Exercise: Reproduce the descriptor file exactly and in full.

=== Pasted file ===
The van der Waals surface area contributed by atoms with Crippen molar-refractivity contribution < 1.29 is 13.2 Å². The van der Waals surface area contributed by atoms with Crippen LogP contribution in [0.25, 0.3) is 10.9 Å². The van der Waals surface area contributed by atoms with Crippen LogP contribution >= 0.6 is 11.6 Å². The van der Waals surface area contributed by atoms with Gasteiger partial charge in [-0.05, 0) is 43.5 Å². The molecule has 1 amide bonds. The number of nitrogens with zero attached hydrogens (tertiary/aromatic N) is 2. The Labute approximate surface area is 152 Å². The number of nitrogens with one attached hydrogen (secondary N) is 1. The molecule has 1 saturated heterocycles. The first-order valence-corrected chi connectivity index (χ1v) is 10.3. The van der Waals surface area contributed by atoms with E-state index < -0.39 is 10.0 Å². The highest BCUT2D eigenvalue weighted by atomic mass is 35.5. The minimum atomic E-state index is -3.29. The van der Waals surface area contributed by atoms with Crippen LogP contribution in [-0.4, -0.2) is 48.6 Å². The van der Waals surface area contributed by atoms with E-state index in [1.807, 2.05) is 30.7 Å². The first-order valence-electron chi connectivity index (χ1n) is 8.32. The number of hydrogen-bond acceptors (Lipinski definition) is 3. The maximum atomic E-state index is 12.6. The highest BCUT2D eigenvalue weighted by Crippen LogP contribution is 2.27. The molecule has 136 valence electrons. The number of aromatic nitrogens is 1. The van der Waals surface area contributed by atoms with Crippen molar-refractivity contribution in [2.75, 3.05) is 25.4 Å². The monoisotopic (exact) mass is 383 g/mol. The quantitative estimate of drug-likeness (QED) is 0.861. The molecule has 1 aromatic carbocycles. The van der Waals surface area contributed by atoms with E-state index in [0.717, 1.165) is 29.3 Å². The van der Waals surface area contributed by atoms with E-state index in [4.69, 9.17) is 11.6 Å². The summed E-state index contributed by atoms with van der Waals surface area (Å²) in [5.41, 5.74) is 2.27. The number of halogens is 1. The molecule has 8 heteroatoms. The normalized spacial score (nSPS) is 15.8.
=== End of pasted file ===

The van der Waals surface area contributed by atoms with Crippen molar-refractivity contribution < 1.29 is 13.2 Å². The van der Waals surface area contributed by atoms with Crippen LogP contribution in [0.25, 0.3) is 10.9 Å². The van der Waals surface area contributed by atoms with Crippen LogP contribution >= 0.6 is 11.6 Å². The van der Waals surface area contributed by atoms with Gasteiger partial charge in [-0.05, 0) is 43.5 Å². The molecule has 1 amide bonds. The number of nitrogens with zero attached hydrogens (tertiary/aromatic N) is 2. The Labute approximate surface area is 152 Å². The number of nitrogens with one attached hydrogen (secondary N) is 1. The molecule has 1 saturated heterocycles. The first-order valence-corrected chi connectivity index (χ1v) is 10.3. The van der Waals surface area contributed by atoms with E-state index < -0.39 is 10.0 Å². The highest BCUT2D eigenvalue weighted by atomic mass is 35.5. The minimum atomic E-state index is -3.29. The van der Waals surface area contributed by atoms with Crippen LogP contribution in [-0.4, -0.2) is 48.6 Å². The van der Waals surface area contributed by atoms with E-state index in [1.807, 2.05) is 30.7 Å². The first-order valence-electron chi connectivity index (χ1n) is 8.32. The number of hydrogen-bond acceptors (Lipinski definition) is 3. The maximum atomic E-state index is 12.6. The highest BCUT2D eigenvalue weighted by Crippen LogP contribution is 2.27. The molecule has 136 valence electrons. The number of aromatic nitrogens is 1. The van der Waals surface area contributed by atoms with Crippen molar-refractivity contribution in [2.75, 3.05) is 25.4 Å². The monoisotopic (exact) mass is 383 g/mol. The quantitative estimate of drug-likeness (QED) is 0.861. The molecule has 1 aromatic carbocycles. The van der Waals surface area contributed by atoms with E-state index in [0.717, 1.165) is 29.3 Å². The van der Waals surface area contributed by atoms with E-state index in [4.69, 9.17) is 11.6 Å². The summed E-state index contributed by atoms with van der Waals surface area (Å²) in [5.41, 5.74) is 2.27. The number of halogens is 1. The molecule has 8 heteroatoms. The normalized spacial score (nSPS) is 15.8.